Increased Reliability with Thermaflow™: Baltimore Gas and Electric Company
Severe weather is the number one cause of power outages in the United States costing the economy between $18 billion and $33 billion every year in lost output and wages, spoiled inventory, delayed production and damage to grid infrastructure. The number of outages is expected to rise as climate change increases the frequency and intensity of extreme-weather events. Increasingly, utilities across the nation are burying high-voltage transmission lines to enhance the resiliency and reliability of their power grids.
Through its Electric Reliability Investment (ERI) initiative, Baltimore Gas and Electric Company (BGE) is accelerating the pace of grid improvements to reduce electric service interruptions to its 1.25+ million customers. During the past decade, central Maryland has experienced an increase in major storm activity, weathering four of the most damaging storms in BGE’s history. Today, more than 60% of BGE’s electric lines are secured underground and the utility is actively burying additional sections of its overhead transmission lines to protect them from harsh weather and other threats.
As part of the ERI initiative to help ensure the continued reliability of its energy supply, BGE initiated a project to construct a new transmission line in the southernmost portion of its service corridor. The project involved the installation of a 115-kV, 3-mile-long underground transmission cable by means of a concrete-encased duct bank system from BGE’s Raphael Road substation in Baltimore County to its Joppatowne substation in Harford County.
The installation of underground transmission lines is a demanding process as there is no easy way for the heat generated by these expensive high-voltage cables to escape. If there is too much power running through a cable and its operating temperature becomes excessively hot, the result can be the derating of the cable ampacity, hot spots, reduction in cable lifespan and ultimately premature cable failure. To create a stable thermal environment underground, utilities must rely on custom-engineered thermal-grade concrete for the duct bank encasement and advanced thermal fill materials with optimal thermal resistivity properties for conducting heat away from the cable.
According to Zachary Lovett, value-added products manager at Holcim US, a significant cause of excessive heating and failure of underground transmission lines is the improper selection of thermal fill materials. “For the BGE project, the use of custom-designed thermal concrete and thermal fill solutions was of paramount importance to enhance heat dissipation, increase the allowable ampacity and ensure the new transmission line operated efficiently over its designed 40-year life expectancy,” he explained.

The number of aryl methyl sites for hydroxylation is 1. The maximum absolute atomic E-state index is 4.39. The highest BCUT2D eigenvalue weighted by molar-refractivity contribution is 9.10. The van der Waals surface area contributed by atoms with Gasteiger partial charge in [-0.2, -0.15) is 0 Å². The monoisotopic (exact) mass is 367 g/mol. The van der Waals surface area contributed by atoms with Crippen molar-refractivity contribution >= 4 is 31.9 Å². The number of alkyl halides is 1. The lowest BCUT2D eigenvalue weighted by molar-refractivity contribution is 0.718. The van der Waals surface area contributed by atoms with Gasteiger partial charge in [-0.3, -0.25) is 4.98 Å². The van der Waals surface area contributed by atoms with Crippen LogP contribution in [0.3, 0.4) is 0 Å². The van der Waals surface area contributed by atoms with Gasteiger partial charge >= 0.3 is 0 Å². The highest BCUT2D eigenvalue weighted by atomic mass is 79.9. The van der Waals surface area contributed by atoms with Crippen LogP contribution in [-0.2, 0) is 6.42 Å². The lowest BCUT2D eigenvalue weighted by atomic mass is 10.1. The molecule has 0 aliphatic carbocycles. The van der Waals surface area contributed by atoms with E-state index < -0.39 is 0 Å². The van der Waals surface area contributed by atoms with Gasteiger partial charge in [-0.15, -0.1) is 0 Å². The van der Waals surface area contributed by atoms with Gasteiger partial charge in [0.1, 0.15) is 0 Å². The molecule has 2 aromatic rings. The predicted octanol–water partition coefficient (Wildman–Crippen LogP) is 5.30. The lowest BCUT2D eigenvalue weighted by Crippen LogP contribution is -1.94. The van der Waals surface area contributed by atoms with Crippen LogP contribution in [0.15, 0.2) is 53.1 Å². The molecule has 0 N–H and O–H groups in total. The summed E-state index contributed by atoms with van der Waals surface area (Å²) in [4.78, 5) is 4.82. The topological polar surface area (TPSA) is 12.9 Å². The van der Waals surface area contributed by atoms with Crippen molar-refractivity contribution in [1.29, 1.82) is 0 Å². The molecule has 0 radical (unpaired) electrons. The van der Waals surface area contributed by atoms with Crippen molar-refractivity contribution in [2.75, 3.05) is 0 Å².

To meet the stringent performance criteria for the project, Holcim’s regional quality-control laboratory developed more than 15,350 cubic yards of Thermaflow™, an advanced thermal fill product that is a custom-engineered mix of local materials, pretested by regional laboratories and verified by third-party independent laboratories to ensure reliable material performance.
The strengths of the thermal concrete (duct bank encasement) and flowable thermal backfill materials for the BGE project were designed to achieve 4,000 psi and 300 psi, respectively, at 28 days. The maximum thermal resistivity (rho values) of both materials was specified with a maximum thermal resistivity of 100° C-cm/W at 0% moisture. “Based on the specified performance characteristics of the material to be used in the project, we designed our mixes to those criteria, exceeded the performance and then consistently tested the material throughout the project cycle to confirm the delivery of the design parameters,” Lovett said.
The performance of the custom-engineered Thermaflow™ exceeded expectations, as the mixes delivered superior thermal resistivity values — from the mid-70s to the low-60s at 0% moisture — to ensure maximum heat dissipation from the cables. In addition, Holcim’s expertise in self-consolidating, non-segregating mixes with precise spread and viscosity facilitated the development of thermal mix designs with the ideal flowability and small aggregate sizes to pack firmly around tight spaces between the runs of conduit.
“For the BGE project, the use of custom-designed thermal concrete and thermal fill solutions was of paramount importance to enhance heat dissipation, increase the allowable ampacity and ensure the new transmission line operated efficiently over its designed 40-year life expectancy.”
“Engineers, architects and owners throughout the Washington, D.C. area are very interested in integrating sustainable building practices and how construction materials can help achieve their goals,” said Fry. “This successful project using ECOPact green concrete will be a strong testimonial for others looking to balance performance and sustainability in their construction projects.”